Dead man decomposing

An excerpt from "Stiff: The Curious Lives of Human Cadavers," by Mary Roach.

Published April 17, 2003 7:39PM (EDT)

Life After Death: On Human Decay and What Can Be Done About It

Out behind the University of Tennessee Medical Center is a lovely, forested grove with squirrels leaping in the branches of hickory trees and birds calling and patches of green grass where people lie on their backs in the sun, or sometimes the shade, depending on where the researchers put them.

This pleasant Knoxville hillside is a field research facility, the only one in the world dedicated to the study of human decay. The people lying in the sun are dead. They are donated cadavers, helping, in their mute, fragrant way, to advance the science of criminal forensics. For the more you know about how dead bodies decay -- the biological and chemical phases they go through, how long each phase lasts, how the environment affects these phases -- the better equipped you are to figure out when any given body died: in other words, the day and even the approximate time of day it was murdered.

To understand how these variables affect the time line of decomposition, you must be intimately acquainted with your control scenario: basic, unadulterated human decay. That's why I'm here. That's what I want to know: When you let nature take its course, just exactly what course does it take?

My guide to the world of human disassembly is a patient, amiable researcher named Arpad Vass. Vass has studied the science of human decomposition for more than a decade.

This morning, Arpad and I are riding in the back of a van being driven by Ron Walli, who handles media relations for Oak Ridge National Laboratory. ORNL also does research at the "body farm" -- as the decay facility is commonly known. Ron pulls into a row of parking spaces at the far end of the UT Medical Center lot, labeled G section. On hot summer days, you can always find a parking space in G section, and not just because it's a longer walk to the hospital. G section is bordered by a tall wooden fence topped with concertina wire, and on the other side of the fence are the bodies. Arpad steps down from the van. "Smell's not that bad today," he says. His "not that bad" has that hollow, over-upbeat tone that it has when spouses back over flowerbeds or home-hair-coloring goes awry.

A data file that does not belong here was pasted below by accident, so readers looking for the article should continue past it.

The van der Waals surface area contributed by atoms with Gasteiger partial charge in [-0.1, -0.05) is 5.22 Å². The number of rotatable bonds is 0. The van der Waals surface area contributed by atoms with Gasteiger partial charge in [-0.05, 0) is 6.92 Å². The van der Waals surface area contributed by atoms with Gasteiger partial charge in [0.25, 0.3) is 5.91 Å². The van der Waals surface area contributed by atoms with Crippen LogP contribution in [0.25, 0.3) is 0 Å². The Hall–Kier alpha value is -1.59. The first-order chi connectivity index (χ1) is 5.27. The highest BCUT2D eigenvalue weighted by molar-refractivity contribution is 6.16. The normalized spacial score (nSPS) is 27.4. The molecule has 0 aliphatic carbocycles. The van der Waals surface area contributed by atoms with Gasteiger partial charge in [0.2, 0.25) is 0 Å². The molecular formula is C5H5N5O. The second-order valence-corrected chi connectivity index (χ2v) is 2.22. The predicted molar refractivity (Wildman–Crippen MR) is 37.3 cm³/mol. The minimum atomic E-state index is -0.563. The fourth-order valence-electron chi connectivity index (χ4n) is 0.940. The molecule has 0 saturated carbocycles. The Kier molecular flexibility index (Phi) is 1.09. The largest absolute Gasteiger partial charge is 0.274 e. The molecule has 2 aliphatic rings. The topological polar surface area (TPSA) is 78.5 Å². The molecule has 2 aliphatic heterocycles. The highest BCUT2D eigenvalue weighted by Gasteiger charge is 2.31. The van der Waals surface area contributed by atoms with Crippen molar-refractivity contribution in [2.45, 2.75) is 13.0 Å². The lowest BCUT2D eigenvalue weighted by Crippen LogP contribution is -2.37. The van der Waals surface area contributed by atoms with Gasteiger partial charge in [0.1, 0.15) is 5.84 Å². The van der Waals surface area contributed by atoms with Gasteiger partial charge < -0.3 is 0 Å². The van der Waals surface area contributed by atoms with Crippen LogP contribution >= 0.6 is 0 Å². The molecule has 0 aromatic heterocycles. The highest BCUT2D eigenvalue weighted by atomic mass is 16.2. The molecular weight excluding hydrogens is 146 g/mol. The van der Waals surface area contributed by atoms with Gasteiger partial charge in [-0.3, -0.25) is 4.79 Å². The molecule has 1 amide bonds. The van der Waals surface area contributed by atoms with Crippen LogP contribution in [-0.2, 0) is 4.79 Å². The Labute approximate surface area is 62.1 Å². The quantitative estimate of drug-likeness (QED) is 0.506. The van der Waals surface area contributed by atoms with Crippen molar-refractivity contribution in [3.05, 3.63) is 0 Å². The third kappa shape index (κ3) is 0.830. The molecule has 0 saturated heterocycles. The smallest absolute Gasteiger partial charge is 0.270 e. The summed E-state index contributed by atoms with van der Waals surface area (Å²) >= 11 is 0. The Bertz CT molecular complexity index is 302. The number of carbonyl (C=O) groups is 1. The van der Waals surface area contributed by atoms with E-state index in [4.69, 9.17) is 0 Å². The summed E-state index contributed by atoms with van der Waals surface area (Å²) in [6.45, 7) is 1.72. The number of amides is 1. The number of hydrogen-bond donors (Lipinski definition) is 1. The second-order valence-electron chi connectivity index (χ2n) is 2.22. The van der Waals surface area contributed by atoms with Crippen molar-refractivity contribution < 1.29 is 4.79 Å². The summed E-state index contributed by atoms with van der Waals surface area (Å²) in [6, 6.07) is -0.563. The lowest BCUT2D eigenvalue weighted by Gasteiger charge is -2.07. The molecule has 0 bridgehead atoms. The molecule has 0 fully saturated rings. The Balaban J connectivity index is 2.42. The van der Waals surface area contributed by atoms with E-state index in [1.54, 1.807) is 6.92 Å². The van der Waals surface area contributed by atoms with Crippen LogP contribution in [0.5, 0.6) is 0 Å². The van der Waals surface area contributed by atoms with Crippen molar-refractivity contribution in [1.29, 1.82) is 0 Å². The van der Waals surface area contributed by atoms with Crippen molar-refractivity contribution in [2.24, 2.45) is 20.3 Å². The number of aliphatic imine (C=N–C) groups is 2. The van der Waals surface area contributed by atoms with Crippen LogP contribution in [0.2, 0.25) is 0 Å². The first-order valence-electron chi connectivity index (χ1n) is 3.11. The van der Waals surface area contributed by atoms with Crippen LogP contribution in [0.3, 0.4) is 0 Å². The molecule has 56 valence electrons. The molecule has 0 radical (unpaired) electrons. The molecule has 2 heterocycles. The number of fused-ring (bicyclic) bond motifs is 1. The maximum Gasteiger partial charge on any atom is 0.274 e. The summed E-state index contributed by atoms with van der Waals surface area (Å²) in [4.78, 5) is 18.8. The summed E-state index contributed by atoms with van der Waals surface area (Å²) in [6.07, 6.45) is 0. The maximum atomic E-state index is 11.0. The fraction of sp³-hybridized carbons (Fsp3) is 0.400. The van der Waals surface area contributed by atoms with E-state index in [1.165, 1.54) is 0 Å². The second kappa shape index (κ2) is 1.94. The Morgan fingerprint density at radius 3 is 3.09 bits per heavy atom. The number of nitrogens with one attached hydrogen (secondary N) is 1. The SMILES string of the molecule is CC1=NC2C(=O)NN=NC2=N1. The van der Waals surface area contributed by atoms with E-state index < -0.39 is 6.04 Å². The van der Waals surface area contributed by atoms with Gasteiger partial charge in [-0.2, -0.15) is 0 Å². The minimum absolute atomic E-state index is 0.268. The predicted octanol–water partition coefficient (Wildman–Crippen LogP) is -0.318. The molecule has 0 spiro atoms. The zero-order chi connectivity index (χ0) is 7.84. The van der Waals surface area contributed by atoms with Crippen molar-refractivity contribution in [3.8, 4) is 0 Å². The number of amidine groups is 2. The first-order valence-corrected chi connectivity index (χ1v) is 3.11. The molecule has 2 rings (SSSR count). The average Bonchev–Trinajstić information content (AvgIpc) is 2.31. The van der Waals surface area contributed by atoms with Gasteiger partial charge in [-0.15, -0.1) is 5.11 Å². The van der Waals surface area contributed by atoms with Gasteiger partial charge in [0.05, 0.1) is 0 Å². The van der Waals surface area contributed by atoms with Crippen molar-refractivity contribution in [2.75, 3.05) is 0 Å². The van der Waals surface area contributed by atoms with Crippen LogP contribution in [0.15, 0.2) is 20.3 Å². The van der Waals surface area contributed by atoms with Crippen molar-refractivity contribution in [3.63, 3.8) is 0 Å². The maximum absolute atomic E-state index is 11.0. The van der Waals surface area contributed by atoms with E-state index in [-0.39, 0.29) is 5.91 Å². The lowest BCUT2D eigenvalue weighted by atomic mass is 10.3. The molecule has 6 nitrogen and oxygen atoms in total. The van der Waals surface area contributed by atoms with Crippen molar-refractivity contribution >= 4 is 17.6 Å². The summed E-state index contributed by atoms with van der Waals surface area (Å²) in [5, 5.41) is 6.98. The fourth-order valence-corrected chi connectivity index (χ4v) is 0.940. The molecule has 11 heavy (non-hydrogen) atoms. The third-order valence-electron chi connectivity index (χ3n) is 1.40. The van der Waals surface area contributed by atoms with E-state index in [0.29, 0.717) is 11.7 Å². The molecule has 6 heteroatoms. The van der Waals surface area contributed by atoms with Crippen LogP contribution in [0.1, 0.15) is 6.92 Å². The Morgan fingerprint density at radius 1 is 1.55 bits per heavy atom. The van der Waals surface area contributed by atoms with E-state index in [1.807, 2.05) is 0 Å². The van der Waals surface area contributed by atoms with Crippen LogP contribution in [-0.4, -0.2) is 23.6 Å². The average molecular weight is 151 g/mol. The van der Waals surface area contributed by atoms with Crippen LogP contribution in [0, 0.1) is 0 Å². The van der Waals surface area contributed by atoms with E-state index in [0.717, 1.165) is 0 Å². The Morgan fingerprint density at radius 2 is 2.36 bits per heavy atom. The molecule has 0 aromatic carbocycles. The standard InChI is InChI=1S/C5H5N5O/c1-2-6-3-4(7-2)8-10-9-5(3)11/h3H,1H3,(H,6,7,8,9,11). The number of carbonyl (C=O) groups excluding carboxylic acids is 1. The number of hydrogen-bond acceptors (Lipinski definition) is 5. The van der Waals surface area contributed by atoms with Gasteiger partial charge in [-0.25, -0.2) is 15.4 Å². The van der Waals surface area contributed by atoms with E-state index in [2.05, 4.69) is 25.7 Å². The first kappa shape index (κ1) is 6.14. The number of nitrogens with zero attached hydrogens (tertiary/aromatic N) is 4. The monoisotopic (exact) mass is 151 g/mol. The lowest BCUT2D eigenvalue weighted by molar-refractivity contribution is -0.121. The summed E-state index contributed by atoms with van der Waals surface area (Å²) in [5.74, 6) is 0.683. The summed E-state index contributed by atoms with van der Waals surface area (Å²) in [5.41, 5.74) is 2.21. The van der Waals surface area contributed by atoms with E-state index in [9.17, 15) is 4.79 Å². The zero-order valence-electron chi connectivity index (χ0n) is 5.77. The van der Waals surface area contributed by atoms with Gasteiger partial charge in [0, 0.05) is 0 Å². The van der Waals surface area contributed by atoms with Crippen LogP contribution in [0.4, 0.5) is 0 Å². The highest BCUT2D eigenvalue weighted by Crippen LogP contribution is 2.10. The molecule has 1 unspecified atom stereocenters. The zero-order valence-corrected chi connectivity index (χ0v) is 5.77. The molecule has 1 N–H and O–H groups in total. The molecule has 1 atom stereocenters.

Ron, who began the trip in a chipper mood, happily pointing out landmarks and singing along with the music on the radio, has the look of a condemned man. Arpad sticks his head in the window. "Are you coming in, Ron, or are you going to hide in the car again?" Ron steps out and glumly follows. Although this is his fourth time in, he says he'll never get used to it. It' s not the fact that they're dead -- Ron saw accident victims routinely in his former post as a newspaper reporter -- it's the sights and smells of decay.

Just inside the gate are two old-fashioned metal mailboxes on posts, as though some of the residents had managed to convince the postal service that death, like rain or sleet or hail, should not stay the regular delivery of U.S. Mail. Arpad opens one and pulls turquoise rubber surgical gloves from a box, two for him and two for me. He knows not to offer them to Ron.

"Let's start over there." Arpad is pointing to a large male figure about twenty feet distant. From this distance, he could be napping, though there is something in the lay of the arms and the stillness of him that suggests something more permanent. We walk toward the man. Ron stays near the gate, feigning interest in the construction details of a tool shed.

Like many big-bellied people in Tennessee, the dead man is dressed for comfort. He wears gray sweat pants and a single-pocket white tee shirt. Arpad explains that one of the graduate students is studying the effects of clothing on the decay process.